1. During his first tour, 2 - 9/04 in Al Qaim, the btn. logged 170 IED "incidents" -- explosions, duds, discoveries of undetanated IEDs, etc. This time in Ramadi, they logged 700. And his first tour was no picnic;

    2. Being the mission - oriented fellow that he is (and we taxpayers expect), he thinks we're making progress. When asked how many troops would be needed to complete the task, he said two to three times more. When asked how long did he think we'd have to be there to complete the mission, he said five to ten years.

    The point re: your post -- just like in RVN, we've taken young men (and now women) and dropped them into a mixmaster, and somehow expect everything will be ok. Not. Going. To. Happen.

    There is of course no excuse for homicide; however, there are mitigating circumstances which should be weighed after the determination of guilt or innocence has been made.

    In this case, we've put soldiers and Marines in an environment in which they are under strength, under equipped (can only imagine what shape the vehicles alone are in by now)and expected to accomplish a mission which cannot be accomplished in 120 degree heat. And among a people who are armed to the teeth and engaged in a religious/ethnic war and whose only uniting principle is hatred of us.

    Of course this was going to happen, and has probably happened in other places.

  2. Well, my sympathies are always going to be with the grunts, not with the people who put them in an untenable situation.

    Not to put the guy down or challenge him, but I'd like to ask your Major friend just how he defines the "mission."

  3. My sister was in the marines and so was her husband, but saying that, I don't think there is much excuse for what happened. Stress and bad situations can cause bad things to happen, but to go into homes and shoot 6 year olds in the head? It makes me sick even thinking about it. I have already been attacked and called a traitor on my site for even mentioning this story.!2E92B740FDF194F!2932.entry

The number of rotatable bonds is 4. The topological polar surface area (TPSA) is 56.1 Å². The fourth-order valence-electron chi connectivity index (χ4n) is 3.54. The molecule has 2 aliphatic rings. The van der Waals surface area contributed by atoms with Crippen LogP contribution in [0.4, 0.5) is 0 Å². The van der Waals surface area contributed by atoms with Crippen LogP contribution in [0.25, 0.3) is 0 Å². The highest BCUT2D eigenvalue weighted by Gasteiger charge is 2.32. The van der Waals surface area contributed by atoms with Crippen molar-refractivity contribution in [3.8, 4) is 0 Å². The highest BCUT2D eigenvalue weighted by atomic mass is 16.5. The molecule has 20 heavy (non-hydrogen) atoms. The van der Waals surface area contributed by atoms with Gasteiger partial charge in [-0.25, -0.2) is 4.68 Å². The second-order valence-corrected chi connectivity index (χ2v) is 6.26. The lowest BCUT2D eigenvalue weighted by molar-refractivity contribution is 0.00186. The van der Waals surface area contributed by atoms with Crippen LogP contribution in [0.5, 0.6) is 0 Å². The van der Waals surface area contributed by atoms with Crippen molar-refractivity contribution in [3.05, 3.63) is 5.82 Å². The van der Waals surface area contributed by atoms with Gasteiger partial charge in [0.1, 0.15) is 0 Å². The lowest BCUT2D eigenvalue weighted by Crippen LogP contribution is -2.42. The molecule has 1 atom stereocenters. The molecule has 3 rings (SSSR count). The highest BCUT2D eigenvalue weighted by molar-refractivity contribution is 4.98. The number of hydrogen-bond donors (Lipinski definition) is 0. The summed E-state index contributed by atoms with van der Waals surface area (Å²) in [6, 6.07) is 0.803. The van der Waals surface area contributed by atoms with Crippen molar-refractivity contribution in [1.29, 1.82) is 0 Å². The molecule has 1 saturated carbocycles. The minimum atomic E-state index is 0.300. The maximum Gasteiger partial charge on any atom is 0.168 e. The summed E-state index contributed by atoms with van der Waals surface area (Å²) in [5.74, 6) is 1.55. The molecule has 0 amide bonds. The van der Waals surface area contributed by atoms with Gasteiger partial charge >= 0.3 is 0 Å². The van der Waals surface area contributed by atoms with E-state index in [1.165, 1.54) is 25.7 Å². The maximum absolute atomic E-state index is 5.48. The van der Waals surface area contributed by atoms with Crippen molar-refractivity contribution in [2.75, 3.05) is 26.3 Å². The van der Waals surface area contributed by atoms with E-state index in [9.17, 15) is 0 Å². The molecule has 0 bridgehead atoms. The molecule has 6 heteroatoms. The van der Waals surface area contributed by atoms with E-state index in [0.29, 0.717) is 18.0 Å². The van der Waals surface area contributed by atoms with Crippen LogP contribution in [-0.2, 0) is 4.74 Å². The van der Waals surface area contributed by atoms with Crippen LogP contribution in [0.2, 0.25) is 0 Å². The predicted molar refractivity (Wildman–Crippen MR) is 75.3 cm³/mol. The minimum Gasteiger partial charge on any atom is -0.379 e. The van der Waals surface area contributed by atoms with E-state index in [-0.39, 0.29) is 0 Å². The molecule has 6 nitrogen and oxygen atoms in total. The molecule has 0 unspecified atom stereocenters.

People think that if we ignore gruesome events like these and stick our heads in the sand that everything will be alright. But there is a serious problem. This makes me think that there are some seriously disturbed people over there in Iraq taking out there misplaced aggression on civilians and children of all things.

    There needs to be some serious discussion about the mental degradation of our troops that have served over in that hell hole that we created. I have found though that you cannot mention that sort of thing without being reminded that one must support the troops, aka keep your mouth shut and look the other way. When are we going to address this mounting problem? Haditha is not the only case of Marines killing civilians in the last year. When can we say it is a pattern and a serious problem?

  4. Atrocities have been committed in every war. I don't think one can imply that the Iraq war is somehow unique in fostering atrocities on the part of the troops in ways that haven't existed in past wars. It simply isn't the case.

    Of course, these things should not be covered up by the government, they need to be vigorously investigated and, if it is found that the soldiers are guilty, I wouldn't be opposed to turning them over to Iraqi authorities. But I have heard and read from a number of people how unbelievable and bizarre this is, and how the Iraq war must be so different from others for something like this to happen. Nonsense. Much worse has happened in past wars; I think it is in many ways inevitable given the brutality of war. That doesn't make it excusable - the people should be tried on murder charges. Period. But come one...this is a situation unique to this war? No.

  5. Cloudy7:54 PM

    Mus says:
    "Much worse has happened in past wars; I think it is in many ways inevitable given the brutality of war. "

    That's why the human rights organizations and most churches opposed this war from the start & did not buy the causus belli number 3 ("we need to invade Iraq for humanitarian reasons/because Saddam is evil")

  6. Anonymous10:15 PM

    Funny if a group of german soldiers had done that they would have end up in prison or shot, but because it was done by our brave marines it is alright.
    They are in a bad situation and they are overstressed, so they get a pass and the officers naturally never do anything wrong and have no responsibility for anything done under their command. How nice!